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I had to chuckle when I read the story, but the news isn’t funny.

It seems for years during the Clinton Administration that officials poured industrial waste, euphemistically called “sewage sludge,” onto the White House lawn and other areas around the White House in an attempt by the EPA to show that sewage sludge — “biosolids” as the industry likes to call it — is a safe soil amendment for the home gardener and the commercial farmer who feeds this nation and the world.

Fast-forward through two administrations and now it appears that the sludge that was poured onto the grounds of the White House is now responsible for the contamination of Michelle Obama’s “organic” garden. Well… it’s not “organic” anymore.

According to stories published by Mother Jones — http://www.motherjones.com/blue-marble/2009/07/more-thoughts-sludge-and-white-house-garden — and — http://www.motherjones.com/blue-marble/2009/06/did-sludge-lace-obamas-veggie-garden-lead — sewage sludge has poisoned the First Lady’s garden with toxic levels of lead well in excess of government standards, based on soil sample studies performed by the National Park Service. According to one story published by Mother Jones: “Starting in the late 1980s and continuing for at least a decade, the South Lawn was fertilized by ComPRO, a compost made from a nearby wastewater plant’s solid effluent.”

The danger with sludge is that it contains traces of almost anything that gets poured down sewer drains.

This was one of the arguments used against EPA officials who were regularly ferried at taxpayer expense to California in the late 1990s when the Stanislaus County Farm Bureau, based in Modesto, was pushing for an all-out ban on the application of sewage sludge on farmland in Stanislaus County. Stanislaus County is one of the top-10 ag-producing counties in the United States, with ag receipts in excess of $2 billion.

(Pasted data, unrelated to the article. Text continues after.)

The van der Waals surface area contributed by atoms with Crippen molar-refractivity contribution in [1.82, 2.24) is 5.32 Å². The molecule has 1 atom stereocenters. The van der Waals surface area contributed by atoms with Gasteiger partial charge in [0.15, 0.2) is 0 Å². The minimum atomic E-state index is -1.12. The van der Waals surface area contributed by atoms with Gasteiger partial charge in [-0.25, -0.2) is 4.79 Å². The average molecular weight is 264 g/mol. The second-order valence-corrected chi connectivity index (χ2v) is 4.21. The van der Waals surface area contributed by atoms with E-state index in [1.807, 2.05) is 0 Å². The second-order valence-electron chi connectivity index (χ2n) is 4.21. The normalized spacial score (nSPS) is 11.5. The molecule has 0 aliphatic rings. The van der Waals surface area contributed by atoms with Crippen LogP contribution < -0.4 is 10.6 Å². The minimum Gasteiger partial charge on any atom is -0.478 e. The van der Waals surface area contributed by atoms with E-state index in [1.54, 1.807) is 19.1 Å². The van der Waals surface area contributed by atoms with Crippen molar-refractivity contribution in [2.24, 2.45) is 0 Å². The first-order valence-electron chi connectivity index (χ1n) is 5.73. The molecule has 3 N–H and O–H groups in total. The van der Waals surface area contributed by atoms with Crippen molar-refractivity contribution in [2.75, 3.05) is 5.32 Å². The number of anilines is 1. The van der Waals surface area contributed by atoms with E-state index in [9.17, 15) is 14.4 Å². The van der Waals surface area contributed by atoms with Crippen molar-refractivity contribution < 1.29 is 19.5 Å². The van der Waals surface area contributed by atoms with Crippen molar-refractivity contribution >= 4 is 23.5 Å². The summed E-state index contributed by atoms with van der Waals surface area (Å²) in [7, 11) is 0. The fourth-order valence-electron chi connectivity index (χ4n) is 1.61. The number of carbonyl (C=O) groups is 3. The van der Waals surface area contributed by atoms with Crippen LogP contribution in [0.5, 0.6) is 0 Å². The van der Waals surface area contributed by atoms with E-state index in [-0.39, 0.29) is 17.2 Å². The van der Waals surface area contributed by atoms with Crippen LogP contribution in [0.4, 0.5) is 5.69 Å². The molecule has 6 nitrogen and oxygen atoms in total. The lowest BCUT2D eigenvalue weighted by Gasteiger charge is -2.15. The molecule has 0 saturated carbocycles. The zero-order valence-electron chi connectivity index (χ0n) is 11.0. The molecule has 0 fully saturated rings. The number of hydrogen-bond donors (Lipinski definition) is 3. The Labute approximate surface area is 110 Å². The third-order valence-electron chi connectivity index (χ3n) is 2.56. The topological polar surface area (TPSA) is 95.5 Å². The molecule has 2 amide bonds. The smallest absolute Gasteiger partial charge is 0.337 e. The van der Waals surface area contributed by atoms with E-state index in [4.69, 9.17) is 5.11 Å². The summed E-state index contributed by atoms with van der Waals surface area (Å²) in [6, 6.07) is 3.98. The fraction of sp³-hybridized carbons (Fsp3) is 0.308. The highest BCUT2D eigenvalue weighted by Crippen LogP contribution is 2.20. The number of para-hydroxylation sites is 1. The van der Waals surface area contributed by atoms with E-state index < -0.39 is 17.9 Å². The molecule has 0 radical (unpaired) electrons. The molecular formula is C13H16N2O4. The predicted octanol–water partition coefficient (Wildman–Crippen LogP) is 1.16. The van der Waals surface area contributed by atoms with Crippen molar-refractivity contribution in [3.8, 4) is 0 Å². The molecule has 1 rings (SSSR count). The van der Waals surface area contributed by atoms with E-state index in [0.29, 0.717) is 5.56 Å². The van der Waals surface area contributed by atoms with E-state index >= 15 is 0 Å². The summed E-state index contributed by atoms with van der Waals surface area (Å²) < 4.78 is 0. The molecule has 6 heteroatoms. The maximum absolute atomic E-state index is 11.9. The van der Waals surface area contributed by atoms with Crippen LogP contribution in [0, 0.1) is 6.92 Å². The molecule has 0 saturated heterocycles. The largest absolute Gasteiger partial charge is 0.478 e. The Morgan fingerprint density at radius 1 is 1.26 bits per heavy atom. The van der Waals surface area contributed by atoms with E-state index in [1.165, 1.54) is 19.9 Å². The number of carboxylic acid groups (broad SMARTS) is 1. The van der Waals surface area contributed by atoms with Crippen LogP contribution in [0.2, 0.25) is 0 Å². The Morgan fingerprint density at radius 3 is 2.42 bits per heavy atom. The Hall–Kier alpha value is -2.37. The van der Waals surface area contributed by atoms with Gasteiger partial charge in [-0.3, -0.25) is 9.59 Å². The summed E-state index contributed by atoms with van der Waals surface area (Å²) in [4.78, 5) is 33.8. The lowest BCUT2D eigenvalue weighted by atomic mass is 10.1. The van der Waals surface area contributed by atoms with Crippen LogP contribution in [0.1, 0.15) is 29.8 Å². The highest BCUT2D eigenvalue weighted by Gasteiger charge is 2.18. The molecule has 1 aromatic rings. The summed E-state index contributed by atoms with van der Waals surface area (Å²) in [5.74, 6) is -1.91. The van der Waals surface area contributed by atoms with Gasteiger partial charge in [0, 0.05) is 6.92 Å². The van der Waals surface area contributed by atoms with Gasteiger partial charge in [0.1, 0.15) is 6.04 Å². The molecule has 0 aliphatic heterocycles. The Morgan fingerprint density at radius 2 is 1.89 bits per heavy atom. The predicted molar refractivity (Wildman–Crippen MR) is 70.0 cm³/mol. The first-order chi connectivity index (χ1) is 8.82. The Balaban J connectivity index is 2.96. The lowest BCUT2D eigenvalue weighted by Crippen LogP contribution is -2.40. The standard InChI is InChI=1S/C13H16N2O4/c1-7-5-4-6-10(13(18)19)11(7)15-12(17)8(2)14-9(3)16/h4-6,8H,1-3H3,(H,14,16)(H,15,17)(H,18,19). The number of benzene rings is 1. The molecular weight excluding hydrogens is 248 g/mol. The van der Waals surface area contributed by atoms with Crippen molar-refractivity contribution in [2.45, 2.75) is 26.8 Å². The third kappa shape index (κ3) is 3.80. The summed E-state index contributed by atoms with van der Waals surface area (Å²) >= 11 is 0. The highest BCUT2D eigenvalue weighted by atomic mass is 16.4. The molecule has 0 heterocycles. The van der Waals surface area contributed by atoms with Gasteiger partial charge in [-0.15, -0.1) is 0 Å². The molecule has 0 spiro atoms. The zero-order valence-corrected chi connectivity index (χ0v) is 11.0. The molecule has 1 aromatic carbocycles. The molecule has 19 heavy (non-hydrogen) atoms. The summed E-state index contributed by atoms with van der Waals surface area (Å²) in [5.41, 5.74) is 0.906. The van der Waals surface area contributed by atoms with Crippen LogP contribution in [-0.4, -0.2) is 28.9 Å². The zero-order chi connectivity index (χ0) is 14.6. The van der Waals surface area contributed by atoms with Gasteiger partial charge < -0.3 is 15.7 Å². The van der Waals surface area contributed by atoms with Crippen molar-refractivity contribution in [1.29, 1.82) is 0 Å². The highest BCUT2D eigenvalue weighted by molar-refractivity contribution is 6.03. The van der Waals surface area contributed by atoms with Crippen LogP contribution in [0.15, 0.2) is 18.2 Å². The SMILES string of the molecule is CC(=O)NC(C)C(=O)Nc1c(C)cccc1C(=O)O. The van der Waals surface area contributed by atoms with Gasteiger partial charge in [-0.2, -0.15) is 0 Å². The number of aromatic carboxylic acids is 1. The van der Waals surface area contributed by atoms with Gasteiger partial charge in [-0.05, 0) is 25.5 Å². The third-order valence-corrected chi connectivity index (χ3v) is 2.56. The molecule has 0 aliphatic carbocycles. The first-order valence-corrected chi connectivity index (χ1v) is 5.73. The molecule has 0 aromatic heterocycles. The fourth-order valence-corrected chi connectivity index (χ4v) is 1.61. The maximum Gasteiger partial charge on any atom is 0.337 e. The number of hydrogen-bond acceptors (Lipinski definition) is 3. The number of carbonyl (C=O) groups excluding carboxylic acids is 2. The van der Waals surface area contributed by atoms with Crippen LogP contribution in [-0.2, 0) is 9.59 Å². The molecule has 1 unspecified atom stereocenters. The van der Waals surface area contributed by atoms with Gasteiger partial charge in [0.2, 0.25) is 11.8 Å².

The issue not only pitted Farm Bureau against the government, a common occurrence, but it pitted farmers from various regions of California against the other as farmers in Kern County, California were regularly accepting loads of sewage sludge from Orange County, California. Not all farmers in Kern County were happy to see the stuff come into their county; vegetable farmers were rightfully concerned of the public relations nightmare that would ensue if people across the United States got wind that their vegetables might be tainted with the toxic substance. Even if it could be proved safe, the perception of sludge was enough to frighten farmers and keep them from wanting this stuff anywhere near their lands.

While this is not one of those hot-button topics of discussion around the water cooler or on the evening news, a story published online at http://buzz.yahoo.com/buzzlog/92869 reminded me of just why this issue is so important; our government spent untold millions of dollars trying to convince people in California that the land-application of sewage sludge was safe, while out of the other side of their mouth, stating with certainty that the ocean-dumping of sewage sludge, which was previously practiced, was now too dangerous to aquatic life. This point was not lost on those pushing for the sludge ban in Stanislaus County, as it was argued in testimony before the Stanislaus County Board of Supervisors in Modesto, CA during the sludge debate, if sewage sludge is too dangerous to dump in the oceans, it’s certainly too dangerous to dump on the nations farmland, where it can’t be diluted like it would be in the ocean.

I’m not necessarily arguing that we go back to ocean-dumping of sewage sludge, but we need to come up with a solution of safely disposing of this toxic stuff, rather than dumping it onto farmlands and pouring it into bags of composted materials that are sold at local home improvement stores and then dumped into backyard gardens and flower pots.